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|DOL/OSHA||RIN: 1218-AD39||Publication ID: Fall 2021|
|Title: Heat Illness Prevention in Outdoor and Indoor Work Settings|
Heat is the leading weather-related killer, and it is becoming more dangerous as 18 of the last 19 years were the hottest on record. Excessive heat can cause heat stroke and even death if not treated properly. It also exacerbates existing health problems like asthma, kidney failure, and heart disease. Workers in agriculture and construction are at highest risk, but the problem affects all workers exposed to heat, including indoor workers without climate-controlled environments. Essential jobs where employees are exposed to high levels of heat are disproportionately held by Black and Brown workers.
Heat stress killed 815 US workers and seriously injured more than 70,000 workers from 1992 through 2017, according to the Bureau of Labor Statistics. However, this is likely a vast underestimate, given that injuries and illnesses are under reported in the US, especially in the sectors employing vulnerable and often undocumented workers. Further, heat is not always recognized as a cause of heat-induced injuries or deaths and can easily be misclassified, because man of the symptoms overlap with other more common diagnoses.
To date, California, Washington, Minnesota, and the US military have issued heat protections. OSHA currently relies on the general duty clause (OSH Act Section 5(a))(1)) to protect workers from this hazard. Notably, from 2013 through 2017, California used its heat standard to conduct 50 times more inspections resulting in a heat-related violation than OSHA did nationwide under its general duty clause. It is likely to become even more difficult to protect workers from heat stress under the general duty clause in light of the 2019 Occupational Safety and Health Review Commission’s decision in Secretary of Labor v. A.H. Sturgill Roofing, Inc.
OSHA was petitioned by Public Citizen for a heat stress standard in 2011. The Agency denied this petition in 2012, but was once again petitioned by Public Citizen, on behalf of approximately 130 organizations, for a heat stress standard in 2018 and 2019. Most recently in 2021, Public Citizen petitioned OSHA to issue an emergency temporary standard on heat stress. OSHA is still considering these petitions and has neither granted nor denied to date. In 2019 and 2021, some members of the Senate also urged OSHA to initiate rulemaking to address heat stress.
Given the potentially broad scope of regulatory efforts to protect workers from heat hazards, as well as a number of technical issues and considerations with regulating this hazard (e.g., heat stress thresholds, heat acclimatization planning, exposure monitoring, medical monitoring), a Request for Information would allow the agency to begin a dialogue and engage with stakeholders to explore the potential for rulemaking on this topic.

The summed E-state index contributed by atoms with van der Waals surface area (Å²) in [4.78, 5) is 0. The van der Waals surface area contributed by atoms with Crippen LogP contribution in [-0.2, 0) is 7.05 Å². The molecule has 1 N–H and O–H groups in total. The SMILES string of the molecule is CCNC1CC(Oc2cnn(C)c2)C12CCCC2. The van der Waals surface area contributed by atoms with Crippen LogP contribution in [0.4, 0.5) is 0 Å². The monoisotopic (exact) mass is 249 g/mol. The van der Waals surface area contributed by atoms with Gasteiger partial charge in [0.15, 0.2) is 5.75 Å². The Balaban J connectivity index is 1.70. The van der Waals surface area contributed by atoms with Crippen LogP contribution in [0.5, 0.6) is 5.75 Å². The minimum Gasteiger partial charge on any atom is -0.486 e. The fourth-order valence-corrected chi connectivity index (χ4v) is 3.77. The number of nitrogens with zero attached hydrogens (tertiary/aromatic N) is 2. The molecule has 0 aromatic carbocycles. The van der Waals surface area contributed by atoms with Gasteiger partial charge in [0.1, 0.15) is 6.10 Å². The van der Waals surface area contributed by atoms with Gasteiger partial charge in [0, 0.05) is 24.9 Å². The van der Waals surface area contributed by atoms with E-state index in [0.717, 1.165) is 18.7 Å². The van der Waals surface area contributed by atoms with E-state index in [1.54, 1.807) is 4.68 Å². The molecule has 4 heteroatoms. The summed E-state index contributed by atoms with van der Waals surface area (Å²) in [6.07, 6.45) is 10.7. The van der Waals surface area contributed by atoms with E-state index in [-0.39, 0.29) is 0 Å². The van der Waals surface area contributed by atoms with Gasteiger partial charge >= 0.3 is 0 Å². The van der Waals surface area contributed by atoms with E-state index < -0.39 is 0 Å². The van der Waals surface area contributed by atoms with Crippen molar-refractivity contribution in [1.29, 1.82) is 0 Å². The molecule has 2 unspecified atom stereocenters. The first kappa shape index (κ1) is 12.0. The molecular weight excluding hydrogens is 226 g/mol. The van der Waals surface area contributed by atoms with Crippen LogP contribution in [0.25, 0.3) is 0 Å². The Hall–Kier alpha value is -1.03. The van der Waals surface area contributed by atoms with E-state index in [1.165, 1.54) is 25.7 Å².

|Agency: Department of Labor(DOL)||Priority: Other Significant|
|RIN Status: Previously published in the Unified Agenda||Agenda Stage of Rulemaking: Prerule Stage|
|Major: No||Unfunded Mandates: No|
|CFR Citation: None (To search for a specific CFR, visit the Code of Federal Regulations.)|
|Legal Authority: Not Yet Determined|
Statement of Need:
Heat stress killed more than 900 US workers, and caused serious heat illness in almost 100 times as many, from 1992 through 2019, according to the Bureau of Labor Statistics. However, this is likely a vast underestimate, given that injuries and illnesses are underreported in the US, especially in the sectors employing vulnerable and often undocumented workers. Further, heat is not always recognized as a cause of heat-induced illnesses or deaths, which are often misclassified, because many of the symptoms overlap with other more common diagnoses. Moreover, climate change is increasing the heat hazard throughout the nation: 2020 was either the hottest or the second hottest year on record, with 2021 on track to be even hotter. Although official figures are not yet available, we already know that in many states heat related deaths are higher are far higher than normal this year.
Summary of the Legal Basis:
The Occupational Safety and Health Act of 1970 authorizes the Secretary of Labor to set mandatory occupational safety and health standards to assure safe and healthful working conditions for working men and women (29 U.S.C. 651).
One alternative to proposed rulemaking would be to take no regulatory action. As OSHA develops more information, it will also make decisions relating to the scope of the standard and the requirements it may impose.
Anticipated Costs and Benefits:
The estimates of costs and benefits are still under development.
Analysis of risks is still under development.
|Regulatory Flexibility Analysis Required: Undetermined||Government Levels Affected: Undetermined|
|Included in the Regulatory Plan: Yes|
|RIN Data Printed in the FR: No|
Deputy Director, Directorate of Standards and Guidance
Department of Labor
Occupational Safety and Health Administration
200 Constitution Avenue NW, FP Building, Room N-3718,
Washington, DC 20210